When customers talk, brands listen. And act.
Or at least the smart, winning ones do.
After a bruising shareholder vote-down on executive pay last week, Chipotle sure needed a win.
It got one yesterday, courtesy of some loaded semi-automatic weapons and some pissed-off moms.
The company’s leadership responded quickly to parents and advocates who are working for sane, sensible, eminently reasonable gun control as a public health and safety imperative.
This is another great example of what I’m calling the “CVS Effect”–the growing trend of companies doing the right thing, because it’s the right thing to do.
Every time a major brand, retailer or company speaks up or takes positive steps for their customers’ well-being, health, and the environment, they create a little more safe ground for others to follow their lead.
Here’s how Chipotle’s win came about.
Four days ago, open-carry gun rights advocates in Dallas, Texas decided to display their guns at a Chipotle restaurant.
Then, they posted the photos of their “open-carry rally” on social media.
That’s when the gun-control group Moms Demand Action for Gun Sense in America decided to, well, demand action.
They launched a viral campaign, #BurritosNotBullets, asking Chipotle to ban guns from its restaurants.
Just two days later on Monday, Chipotle responded by asking customers not to bring guns into their restaurants.
Via Huffington Post:
Gun-rights activists have shot themselves in the foot, again, with a gun rally that caused another major American retail chain to declare firearms unwelcome.
Chipotle on Monday said it wanted customers to stop bringing guns to its restaurants, after photos of an open-carry rally at one of its Dallas restaurants went viral — thanks in part to the shrewd social-media campaign of a gun-control group. The striking photos showed a dozen or so people brandishing firearms, including semiautomatic rifles, both inside and outside the restaurant.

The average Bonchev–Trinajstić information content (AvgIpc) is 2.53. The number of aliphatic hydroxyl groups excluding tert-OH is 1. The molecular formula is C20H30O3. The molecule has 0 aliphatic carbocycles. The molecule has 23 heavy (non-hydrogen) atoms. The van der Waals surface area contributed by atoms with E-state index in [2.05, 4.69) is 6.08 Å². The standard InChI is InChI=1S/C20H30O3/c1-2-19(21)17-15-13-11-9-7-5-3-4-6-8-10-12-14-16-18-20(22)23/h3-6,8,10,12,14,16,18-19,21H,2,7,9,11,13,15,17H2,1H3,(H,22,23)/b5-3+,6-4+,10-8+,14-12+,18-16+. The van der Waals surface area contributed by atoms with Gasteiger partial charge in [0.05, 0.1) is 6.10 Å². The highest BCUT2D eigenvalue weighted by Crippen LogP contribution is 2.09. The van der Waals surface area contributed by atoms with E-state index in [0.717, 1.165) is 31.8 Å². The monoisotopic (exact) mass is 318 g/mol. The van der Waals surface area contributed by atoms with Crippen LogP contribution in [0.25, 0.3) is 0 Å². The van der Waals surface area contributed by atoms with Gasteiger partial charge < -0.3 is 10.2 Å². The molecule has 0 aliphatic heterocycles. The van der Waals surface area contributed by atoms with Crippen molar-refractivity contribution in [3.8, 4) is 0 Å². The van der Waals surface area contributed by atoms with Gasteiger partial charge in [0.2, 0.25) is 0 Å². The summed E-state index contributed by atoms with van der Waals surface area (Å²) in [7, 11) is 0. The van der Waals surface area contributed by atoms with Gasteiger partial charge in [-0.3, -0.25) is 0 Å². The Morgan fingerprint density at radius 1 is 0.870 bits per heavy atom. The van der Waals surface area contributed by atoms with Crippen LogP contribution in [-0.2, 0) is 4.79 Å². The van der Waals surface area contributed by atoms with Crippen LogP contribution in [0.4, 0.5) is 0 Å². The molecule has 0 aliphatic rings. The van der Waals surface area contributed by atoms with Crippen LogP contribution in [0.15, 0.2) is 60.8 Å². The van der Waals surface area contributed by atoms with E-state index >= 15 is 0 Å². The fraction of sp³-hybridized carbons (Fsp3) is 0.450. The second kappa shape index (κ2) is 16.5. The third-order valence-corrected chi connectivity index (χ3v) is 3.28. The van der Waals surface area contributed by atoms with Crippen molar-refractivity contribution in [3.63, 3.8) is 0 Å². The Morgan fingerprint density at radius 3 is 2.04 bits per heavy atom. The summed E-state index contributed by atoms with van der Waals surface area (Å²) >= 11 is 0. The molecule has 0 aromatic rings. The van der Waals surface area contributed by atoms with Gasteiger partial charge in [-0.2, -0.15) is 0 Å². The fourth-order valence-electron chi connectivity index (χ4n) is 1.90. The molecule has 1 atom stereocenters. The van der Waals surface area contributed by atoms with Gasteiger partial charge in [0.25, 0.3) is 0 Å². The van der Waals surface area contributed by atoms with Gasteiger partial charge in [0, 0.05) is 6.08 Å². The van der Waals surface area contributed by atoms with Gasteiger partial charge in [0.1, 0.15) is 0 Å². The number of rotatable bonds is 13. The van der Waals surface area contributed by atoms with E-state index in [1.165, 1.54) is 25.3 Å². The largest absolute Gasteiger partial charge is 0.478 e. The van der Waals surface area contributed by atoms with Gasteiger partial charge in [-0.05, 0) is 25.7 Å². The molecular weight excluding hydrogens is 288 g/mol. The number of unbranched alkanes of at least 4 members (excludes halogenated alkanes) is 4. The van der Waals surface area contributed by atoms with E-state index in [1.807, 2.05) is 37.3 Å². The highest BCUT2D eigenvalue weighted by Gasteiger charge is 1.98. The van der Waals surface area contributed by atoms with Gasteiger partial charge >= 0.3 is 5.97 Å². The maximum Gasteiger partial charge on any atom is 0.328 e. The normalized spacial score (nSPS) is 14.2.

I think that Chipotle Mexican Grill deserves this CSR win (that’s Corporate Social Responsibility), a ton of good publicity after last week’s executive pay black eye, and hopefully a bump in sales.
That’s because the company’s leadership acted fast and unequivocally to do the right thing.
Because come on, there’s no good reason, of any kind, ever, to bring a loaded semi-automatic weapon into a public dining establishment.
In my mind, the open-carry advocates weren’t there for the burritos. They were there to make a point–their point.
Sure, Chipotle took a risk in making their public statement, but it was a calculated one bolstered by public, customer support. They had 10,000 petition signatures and a Twitter storm to back them up.
As well, coming out on the side of moms and families is consistent with Chipotle’s brand value of putting their customers’ needs and wants for healthy food first.
Plus, it’s worth remembering too that, besides being the right thing to do, good CSR action is good business.
From a cold-hard cash perspective, there are a lot of moms (and dads and caretakers and aunties) who like taking their young ones to Chipotle.
And just want to eat their burrito in peace.